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Thursday, February 7, 2013

If the Point Is Simply to Hand Out More College Degrees, Why Bother With the Courses at All?

Posted by on Thu, Feb 7, 2013 at 12:07 PM

Who needs affordable public universities when you can get a college education FOR FREE??!!

Students may soon be able to receive college credit for the free online courses that are reshaping higher education.

The American Council on Education announced Thursday that it is recommending degree credit for five courses offered by Coursera, a Mountain View-based company that provides "massive open online courses" from leading universities.

[...] Coursera, which now offers more than 200 open courses from 33 institutions, plans to seek the council's credit recommendations for more classes in the future, Ng said. Many of the courses are automated and require little oversight from instructors.

Yeah, because the least important part of a high quality education are the teachers.

Don't get me wrong—I'm not against exploiting new technologies. I'm absolutely loving all these free online courses (for example, Harvard's "Justice with Michael Sandel"). But taking an online course with "little oversight from instructors" is not the same thing as going to college. And I'm more than a little worried that cash-strapped lawmakers are going to seize upon these "free" and "low cost" online courses as an alternative to adequately funding higher education.

The history of higher education over the course of the 20th century was one of dramatic democratization. What used to be an opportunity reserved almost exclusively for the children of the elite was transformed into an American birthright, helping to build a thriving middle class in the process. Our nation's vast system of public and private colleges and universities is the envy of the world. I'm not saying it's perfect the way it is, but it's certainly served us well.

So while, sure, it's always reasonable to explore ways to deliver these services less expensively, cheapening a college degree benefits nobody. Which is, I'm afraid, what we are in the process of doing.

 

Comments (19) RSS

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orino 1
At most large state universities, you pay a gazillion dollars to attend classes held in giant auditoriums, taught by teaching assistants until at least your junior year. This is better than an online class... how?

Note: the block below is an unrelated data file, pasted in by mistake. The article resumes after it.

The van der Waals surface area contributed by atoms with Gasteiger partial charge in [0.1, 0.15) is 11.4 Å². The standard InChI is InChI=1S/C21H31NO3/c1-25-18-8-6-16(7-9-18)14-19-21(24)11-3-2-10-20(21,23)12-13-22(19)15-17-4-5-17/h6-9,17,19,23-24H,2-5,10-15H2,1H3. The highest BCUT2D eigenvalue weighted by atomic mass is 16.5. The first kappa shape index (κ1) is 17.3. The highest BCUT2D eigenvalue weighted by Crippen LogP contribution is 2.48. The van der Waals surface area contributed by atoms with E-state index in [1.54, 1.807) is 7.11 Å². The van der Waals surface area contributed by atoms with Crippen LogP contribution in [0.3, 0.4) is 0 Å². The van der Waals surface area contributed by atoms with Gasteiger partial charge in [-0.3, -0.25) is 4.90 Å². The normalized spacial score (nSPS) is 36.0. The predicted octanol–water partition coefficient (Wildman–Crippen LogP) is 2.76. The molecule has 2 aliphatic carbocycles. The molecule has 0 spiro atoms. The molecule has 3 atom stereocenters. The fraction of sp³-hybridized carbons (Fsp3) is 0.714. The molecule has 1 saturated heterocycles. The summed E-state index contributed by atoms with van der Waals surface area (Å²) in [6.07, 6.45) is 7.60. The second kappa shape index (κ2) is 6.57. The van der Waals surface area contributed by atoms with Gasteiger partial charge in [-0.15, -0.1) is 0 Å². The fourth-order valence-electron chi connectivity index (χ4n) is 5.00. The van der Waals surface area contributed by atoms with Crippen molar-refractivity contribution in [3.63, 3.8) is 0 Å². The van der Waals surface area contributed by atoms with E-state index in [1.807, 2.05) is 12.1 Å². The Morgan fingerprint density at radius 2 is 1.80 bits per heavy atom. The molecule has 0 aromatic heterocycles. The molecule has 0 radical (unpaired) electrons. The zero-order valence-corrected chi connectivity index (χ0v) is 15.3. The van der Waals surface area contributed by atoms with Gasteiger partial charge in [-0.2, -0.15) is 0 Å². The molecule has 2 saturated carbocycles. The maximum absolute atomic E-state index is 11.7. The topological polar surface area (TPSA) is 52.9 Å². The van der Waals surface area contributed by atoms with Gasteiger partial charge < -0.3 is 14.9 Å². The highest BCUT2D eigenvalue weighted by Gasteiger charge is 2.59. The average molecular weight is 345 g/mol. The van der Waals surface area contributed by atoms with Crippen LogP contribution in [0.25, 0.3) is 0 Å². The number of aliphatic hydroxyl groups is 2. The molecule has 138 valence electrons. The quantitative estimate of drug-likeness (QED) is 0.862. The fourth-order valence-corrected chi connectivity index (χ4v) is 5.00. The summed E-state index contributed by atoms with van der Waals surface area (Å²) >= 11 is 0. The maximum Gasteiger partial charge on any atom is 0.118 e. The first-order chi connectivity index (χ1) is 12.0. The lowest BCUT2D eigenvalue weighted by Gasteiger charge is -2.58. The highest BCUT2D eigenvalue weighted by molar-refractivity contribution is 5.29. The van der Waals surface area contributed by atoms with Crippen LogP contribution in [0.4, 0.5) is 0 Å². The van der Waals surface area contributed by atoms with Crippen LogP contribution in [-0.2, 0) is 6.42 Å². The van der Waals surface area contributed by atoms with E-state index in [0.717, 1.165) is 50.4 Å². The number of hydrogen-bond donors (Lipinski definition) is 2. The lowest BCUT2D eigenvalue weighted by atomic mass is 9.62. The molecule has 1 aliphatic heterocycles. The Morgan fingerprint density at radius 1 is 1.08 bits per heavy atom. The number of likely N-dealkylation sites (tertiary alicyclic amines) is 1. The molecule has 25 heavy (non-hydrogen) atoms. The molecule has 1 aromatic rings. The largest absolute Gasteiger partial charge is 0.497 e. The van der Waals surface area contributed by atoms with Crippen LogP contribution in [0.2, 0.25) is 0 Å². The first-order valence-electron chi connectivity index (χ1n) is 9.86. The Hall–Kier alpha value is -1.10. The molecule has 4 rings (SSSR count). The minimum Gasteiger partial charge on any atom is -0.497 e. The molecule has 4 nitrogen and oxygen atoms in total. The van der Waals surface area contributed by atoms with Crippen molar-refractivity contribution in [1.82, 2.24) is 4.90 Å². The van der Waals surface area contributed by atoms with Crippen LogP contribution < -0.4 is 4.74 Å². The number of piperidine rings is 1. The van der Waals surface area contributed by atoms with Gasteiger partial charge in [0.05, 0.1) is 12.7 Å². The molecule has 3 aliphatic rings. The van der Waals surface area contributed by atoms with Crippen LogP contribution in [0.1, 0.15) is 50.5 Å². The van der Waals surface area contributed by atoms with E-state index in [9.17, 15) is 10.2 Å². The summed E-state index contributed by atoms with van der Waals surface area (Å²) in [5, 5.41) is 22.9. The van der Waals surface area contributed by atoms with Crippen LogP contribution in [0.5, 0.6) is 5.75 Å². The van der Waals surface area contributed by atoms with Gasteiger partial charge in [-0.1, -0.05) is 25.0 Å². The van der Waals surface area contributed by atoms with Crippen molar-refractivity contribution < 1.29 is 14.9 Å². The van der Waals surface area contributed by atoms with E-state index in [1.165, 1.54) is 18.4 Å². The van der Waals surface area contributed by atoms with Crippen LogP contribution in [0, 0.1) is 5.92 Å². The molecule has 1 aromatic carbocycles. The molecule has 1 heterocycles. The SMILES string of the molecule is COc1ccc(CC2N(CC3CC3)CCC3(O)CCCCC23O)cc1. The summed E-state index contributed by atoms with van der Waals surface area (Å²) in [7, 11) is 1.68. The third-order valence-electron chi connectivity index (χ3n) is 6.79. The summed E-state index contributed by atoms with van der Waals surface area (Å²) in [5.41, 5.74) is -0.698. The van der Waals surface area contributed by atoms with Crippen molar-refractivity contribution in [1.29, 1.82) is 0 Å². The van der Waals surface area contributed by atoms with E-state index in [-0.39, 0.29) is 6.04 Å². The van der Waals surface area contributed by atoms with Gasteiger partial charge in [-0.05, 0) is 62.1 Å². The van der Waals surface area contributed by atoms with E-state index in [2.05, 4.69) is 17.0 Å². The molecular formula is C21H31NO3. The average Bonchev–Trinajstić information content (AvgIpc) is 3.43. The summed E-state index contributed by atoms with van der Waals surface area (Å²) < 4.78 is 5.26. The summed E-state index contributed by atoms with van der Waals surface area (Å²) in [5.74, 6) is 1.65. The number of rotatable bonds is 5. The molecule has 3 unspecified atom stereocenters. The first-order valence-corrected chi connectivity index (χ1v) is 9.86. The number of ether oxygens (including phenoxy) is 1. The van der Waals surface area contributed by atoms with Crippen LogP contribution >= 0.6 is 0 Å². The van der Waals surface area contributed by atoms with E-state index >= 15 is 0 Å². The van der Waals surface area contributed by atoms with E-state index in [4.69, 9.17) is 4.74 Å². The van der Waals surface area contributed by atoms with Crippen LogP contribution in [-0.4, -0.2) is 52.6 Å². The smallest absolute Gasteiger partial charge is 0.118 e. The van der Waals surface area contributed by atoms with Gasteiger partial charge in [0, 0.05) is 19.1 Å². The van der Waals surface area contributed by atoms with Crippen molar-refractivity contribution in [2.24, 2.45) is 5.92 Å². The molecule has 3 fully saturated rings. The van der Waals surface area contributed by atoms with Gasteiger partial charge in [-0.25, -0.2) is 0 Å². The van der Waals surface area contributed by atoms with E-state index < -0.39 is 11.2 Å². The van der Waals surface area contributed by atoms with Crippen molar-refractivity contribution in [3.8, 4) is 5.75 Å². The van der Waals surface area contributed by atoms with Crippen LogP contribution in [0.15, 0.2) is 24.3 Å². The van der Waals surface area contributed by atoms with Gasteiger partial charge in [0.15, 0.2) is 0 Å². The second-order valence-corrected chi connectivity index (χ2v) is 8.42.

When I was in college, most of my fellow students were there because they had nothing better to do. Every recent college graduate I know is working as a barista (if they're working at all). I would suggest the current state of education does not serve us well, not at all.
Posted by orino http://www.scootinoldskool.com on February 7, 2013 at 12:17 PM · Report this
Will in Seattle 2
@1 is correct. I remember one of my first year Econ classes was in an auditorium at SFU that seated 1200 people. The only way to learn anything was to walk with the prof after the class on the way back to the Quad where his office was, and ask questions then. Just going down all the steps to the mikes took a long time, and then some frat guy popped in front of you, and your question would never get asked in time.

But a good teacher makes all the difference. I've been in small classes of six students where the prof couldn't teach their way out of a paper bag (we used to use paper bags to keep things in, back in the old forestry-equipped days before pinterest), and in large 600 person classes where the prof would keep you spellbound and involved, learning more than you ever could online.
Posted by Will in Seattle http://www.facebook.com/WillSeattle on February 7, 2013 at 12:30 PM · Report this
amyl 3
I used to work in the eLearning Department at a local community college. A well designed online course takes a lot of work to set up, but depending on how it's designed it can practically run itself. @1 and @2 have it right, you are getting the same level of teacher participation with a massively open online course (MOOC) as you are with a giant lecture class taught by a TA, and MOOCs can dramatically lower the overhead (no buildings to heat, janitors and security to pay, etc.). The world of online education isn't all University of Phoenix anymore, there are some really good classes taught online. And MOOCs are free, which I would argue isn't the cheapening of college but making learning accessible.
Posted by amyl on February 7, 2013 at 12:51 PM · Report this
4
I attended a presentation by Ng this week and he completely sold me on Coursera as the future of higher education. The courses are built and refined continuously and while the "no teachers" thing is a bit misleading, the opportunities for discussion by other students, past students, and experts are all there for those who want it. Through extensive analysis, they can quickly identify problem areas and improve the experience almost immediately.

I have found Coursera to be a better experience than the official online courses offered by WSU, and as mentioned, the opportunity to connect with leading experts is often simpler on the Internet than it can be in real life.
Posted by diggum on February 7, 2013 at 12:51 PM · Report this
5